MICHEL MARTIN, HOST:
Now it's time for our regular segment Words You'll Hear. That's where we try to understand stories in the news by parsing words or phrases associated with those stories. Today, our phrase is nuclear option. Thankfully, we're not talking about warfare between superpowers, but it's a phrase we think we'll be hearing as the Senate takes up the nomination of a U.S. Court of Appeals Judge Neil Gorsuch to replace the late Antonin Scalia on the Supreme Court.
Some Senate Democrats have threatened to filibuster which means extending debate indefinitely. That's one way of delaying things. But Republicans have ways around it, including the so-called nuclear option changing Senate rules to cut off debate. I spoke with NPR's senior political editor and correspondent Ron Elving to learn more about this, and he started with some of the history of how the current rules on filibuster came about.
RON ELVING, BYLINE: The Senate has had a tradition of unlimited debate going all the way back to the 1700s. They only began to control it in the World-War-I era. A hundred years ago, they passed this rule - Rule 22 - that said if enough senators got together, they could cut off debate and force a vote. That was famously used during the civil rights period to force a vote on civil rights legislation after decades and decades of trying.
And in 1964, we got the Civil Rights Act. In '65, we got the Voting Rights Act because the Senate was able to impose a little discipline, cut off debate. They call that cloture.
MARTIN: How many votes do you need for cloture?
ELVING: In the old days, it was two-thirds majority. Now it's three-fifths. That means 60 votes. So that makes it a little easier to do. As a result, senators use this now all the time as a threat. It used to be seen as a kind of desperation thing or something you only did for the very biggest issues. Now senators routinely say I might filibuster this, I might filibuster that, I might just keep on talking. And so they're filing cloture petitions all the time.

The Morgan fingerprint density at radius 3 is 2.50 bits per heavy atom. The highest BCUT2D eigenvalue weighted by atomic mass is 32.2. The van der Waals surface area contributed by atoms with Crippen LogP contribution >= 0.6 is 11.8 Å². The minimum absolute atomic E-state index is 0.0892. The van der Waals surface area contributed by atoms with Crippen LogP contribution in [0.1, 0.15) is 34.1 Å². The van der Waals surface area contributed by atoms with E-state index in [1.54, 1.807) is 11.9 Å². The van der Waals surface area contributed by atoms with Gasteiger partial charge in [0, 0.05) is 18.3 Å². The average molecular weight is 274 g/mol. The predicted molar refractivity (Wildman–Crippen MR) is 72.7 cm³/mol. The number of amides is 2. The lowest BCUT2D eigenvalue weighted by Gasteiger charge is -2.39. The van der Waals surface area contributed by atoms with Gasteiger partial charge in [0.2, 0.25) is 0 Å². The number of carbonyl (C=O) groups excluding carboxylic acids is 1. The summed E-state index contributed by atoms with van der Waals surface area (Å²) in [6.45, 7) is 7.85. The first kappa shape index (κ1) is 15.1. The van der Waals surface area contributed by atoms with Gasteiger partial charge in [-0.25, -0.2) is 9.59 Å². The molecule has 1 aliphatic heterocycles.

It did not used to be considered to be good form to filibuster a Supreme Court nomination, certainly not a president's first one, certainly not if the person were highly qualified as Neil Gorsuch appears to be. So it's a little surprising that this would come up now, except the Democrats in the Senate are still smarting about Merrick Garland, not even getting a hearing, let alone a vote last year when he was a constitutionally appointed Supreme Court justice from President Obama. So that's a big part of this. It's a martyrdom issue.
Number two - they're getting a lot of pressure from their constituents who are just absolutely in a state over the Donald Trump presidency and over Hillary Clinton's loss when she won the popular vote. So they don't see Donald Trump as a legitimate president. They don't see his nominee as a normal Supreme Court nominee, and they think that justifies using the supreme weapon of the filibuster - extended debate in this instance.
MARTIN: So what's the nuclear option?
ELVING: The nuclear option is if the majority leader can't beat the filibuster, can't get enough Democrats to cross over and vote with the Republicans and get to 60 votes, then he invokes the nuclear option which is change the rules. And in the Senate, you just don't change the rules - not lightly. And the Democrats actually started this with the nuclear option with respect to other judgeship appointments and Cabinet-level appointments.
And we just saw that as President Trump's Cabinet appointments were all approved with mere simple majorities, and the Democrats couldn't filibuster any of them. Now the filibuster still applies to Supreme Court justices. But Mitch McConnell, the Senate majority leader, could change that. There's a particular procedure he could use, and he knows how. And he has promised us they're going to vote on Gorsuch, and that means if they don't have 60 votes, they have to change the rules. That's the nuclear option.
MARTIN: That's NPR's senior political editor and correspondent Ron Elving. Ron, thanks so much.
ELVING: Thank you, Michel. Transcript provided by NPR, Copyright NPR.